Monday, December 13, 2010

Jamie Oliver’s food revolution and business strategy

I was catching up on Jamie Oliver’s TV show “Food Revolution” last night, and my mind couldn’t help but draw parallels between the entrepreneurial nature of what Jamie was trying to do and launching a new start-up or a new product. If you have not heard of the show, details can be found here and you can also watch the episodes online for free. I thought it would be fun to do a strategic analysis and compare theory to practice.

The challenge: Take on entrenched incumbents (processed junk food), change consumer behavior (eat freshly cooked unprocessed foods) through marketing (customer education and raising awareness) and eventually capture the American market (every school in America should offer their students nutritious food choices).

When entering a new market, one of the first things to do is to determine the state of the current and future markets. In this case, the current market is the total number of schools in the US, with schools being classified as elementary or secondary (high) school. Per this data from the National Center for Education Statistics, the market consists of 132,656 schools. The future market is expected to grow since the census predicts that the US population will reach 392 million people by 2050. This is mildly reassuring from a business perspective. I say mildly because although the US population is growing in terms of absolute numbers, the growth rate is expected to slow down significantly as the population ages and dies in the coming decades. Assuming that the market entry strategy of food revolution (FR) focuses on schools and is not an end in and of itself, one recommendation might be for FR to next target the other end of the age spectrum since that demographic is growing rapidly and may I dare say, experiencing first hand the effects of years spent eating junk food.

The second thing to look at is competition. In this case, the competition is the processed food currently being served in school cafeterias. They have an advantage over the newcomers in a couple of different ways (a) it’s cheaper (b) less work for the school cooks (c) it’s easy to buy in bulk and (d) they have a longer shelf life than fresh food. Here, it’s important to look at how competition will respond to the entry of a new competitor. In this case, I suspected competitors will react by dropping prices even further making it hard for cash strapped school districts to financially justify replacing processed food with fresh ingredients. I was proved right in the latest episode where Rhonda was considering introducing processed food in the school cafeteria on Fridays to work through the stock in the warehouse. Even more alarming, she had already placed an order for the 2011 school year with the processed food suppliers, citing “cheap” as a reason...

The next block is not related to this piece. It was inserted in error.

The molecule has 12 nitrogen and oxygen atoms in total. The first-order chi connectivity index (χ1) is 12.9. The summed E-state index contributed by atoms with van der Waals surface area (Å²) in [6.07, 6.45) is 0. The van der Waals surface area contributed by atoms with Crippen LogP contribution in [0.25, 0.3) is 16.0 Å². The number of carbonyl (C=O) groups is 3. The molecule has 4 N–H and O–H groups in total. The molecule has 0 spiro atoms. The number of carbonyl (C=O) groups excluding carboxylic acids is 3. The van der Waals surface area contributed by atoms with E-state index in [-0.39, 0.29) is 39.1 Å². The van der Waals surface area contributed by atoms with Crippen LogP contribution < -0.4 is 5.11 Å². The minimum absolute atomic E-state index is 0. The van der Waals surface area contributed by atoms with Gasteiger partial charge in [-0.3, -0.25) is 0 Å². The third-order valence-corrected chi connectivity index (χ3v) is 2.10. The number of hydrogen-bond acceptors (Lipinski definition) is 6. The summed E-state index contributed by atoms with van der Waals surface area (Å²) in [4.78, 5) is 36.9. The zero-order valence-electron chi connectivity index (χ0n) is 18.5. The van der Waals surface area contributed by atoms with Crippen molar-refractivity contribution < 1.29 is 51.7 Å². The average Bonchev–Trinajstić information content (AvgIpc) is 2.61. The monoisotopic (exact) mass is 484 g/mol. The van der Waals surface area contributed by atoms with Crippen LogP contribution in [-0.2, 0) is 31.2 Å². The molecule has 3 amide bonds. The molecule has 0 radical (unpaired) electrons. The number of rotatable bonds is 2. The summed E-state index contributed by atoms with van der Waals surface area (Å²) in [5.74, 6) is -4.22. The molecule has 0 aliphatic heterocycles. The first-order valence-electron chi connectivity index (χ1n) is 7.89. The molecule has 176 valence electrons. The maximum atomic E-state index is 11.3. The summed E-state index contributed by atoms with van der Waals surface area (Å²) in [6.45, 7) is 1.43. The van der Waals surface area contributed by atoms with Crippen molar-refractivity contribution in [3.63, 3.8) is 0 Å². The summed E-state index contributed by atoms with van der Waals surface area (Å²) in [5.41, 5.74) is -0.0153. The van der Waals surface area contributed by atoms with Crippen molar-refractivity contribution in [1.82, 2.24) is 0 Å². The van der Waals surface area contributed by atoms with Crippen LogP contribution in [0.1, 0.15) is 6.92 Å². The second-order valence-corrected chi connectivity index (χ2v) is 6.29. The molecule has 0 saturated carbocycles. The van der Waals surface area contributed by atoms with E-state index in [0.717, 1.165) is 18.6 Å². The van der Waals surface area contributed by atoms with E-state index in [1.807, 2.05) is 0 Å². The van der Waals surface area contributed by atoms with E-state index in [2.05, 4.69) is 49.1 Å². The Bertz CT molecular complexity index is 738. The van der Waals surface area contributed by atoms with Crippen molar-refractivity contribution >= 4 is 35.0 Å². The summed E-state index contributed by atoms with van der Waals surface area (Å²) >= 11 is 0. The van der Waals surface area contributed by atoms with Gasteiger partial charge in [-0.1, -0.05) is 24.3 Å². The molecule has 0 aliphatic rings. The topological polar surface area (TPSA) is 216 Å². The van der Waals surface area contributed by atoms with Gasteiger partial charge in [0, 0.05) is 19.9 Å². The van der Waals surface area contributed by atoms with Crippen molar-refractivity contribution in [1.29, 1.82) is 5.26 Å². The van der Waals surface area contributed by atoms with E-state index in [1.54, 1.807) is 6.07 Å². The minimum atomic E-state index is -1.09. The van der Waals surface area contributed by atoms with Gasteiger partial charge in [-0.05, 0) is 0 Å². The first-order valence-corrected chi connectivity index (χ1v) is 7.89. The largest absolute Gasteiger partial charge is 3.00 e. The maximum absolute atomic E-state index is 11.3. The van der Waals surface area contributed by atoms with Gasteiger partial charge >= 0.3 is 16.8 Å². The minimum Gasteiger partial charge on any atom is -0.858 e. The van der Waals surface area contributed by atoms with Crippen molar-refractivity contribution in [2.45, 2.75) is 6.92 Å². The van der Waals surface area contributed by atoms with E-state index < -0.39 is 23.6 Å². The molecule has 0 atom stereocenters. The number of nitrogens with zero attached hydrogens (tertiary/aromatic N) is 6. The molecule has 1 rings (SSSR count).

The third thing to examine is the barriers to entry. I see the following as barriers to entry for freshly cooked food in school cafeterias: (a) fresh ingredients are more expensive (b) have a poorer shelf life (c) need more resources to process (people and time) (d) need cooks to be re-trained to use them and (e) students’ palates need to be retrained to appreciate this food. I liked how Jamie systematically tackled each of these issues. The big market risk in this case is that the students may not like this new food and may clamor for the old menu.

The fourth and final thing I would think about when introducing a new product or entering a new market is a strategy for entering the market. In this case, it’s rather obvious that neither acquisitions nor joint ventures are options, and FR must start from scratch.

In my next post, I will attempt to analyze FR’s marketing strategies and their effectiveness.

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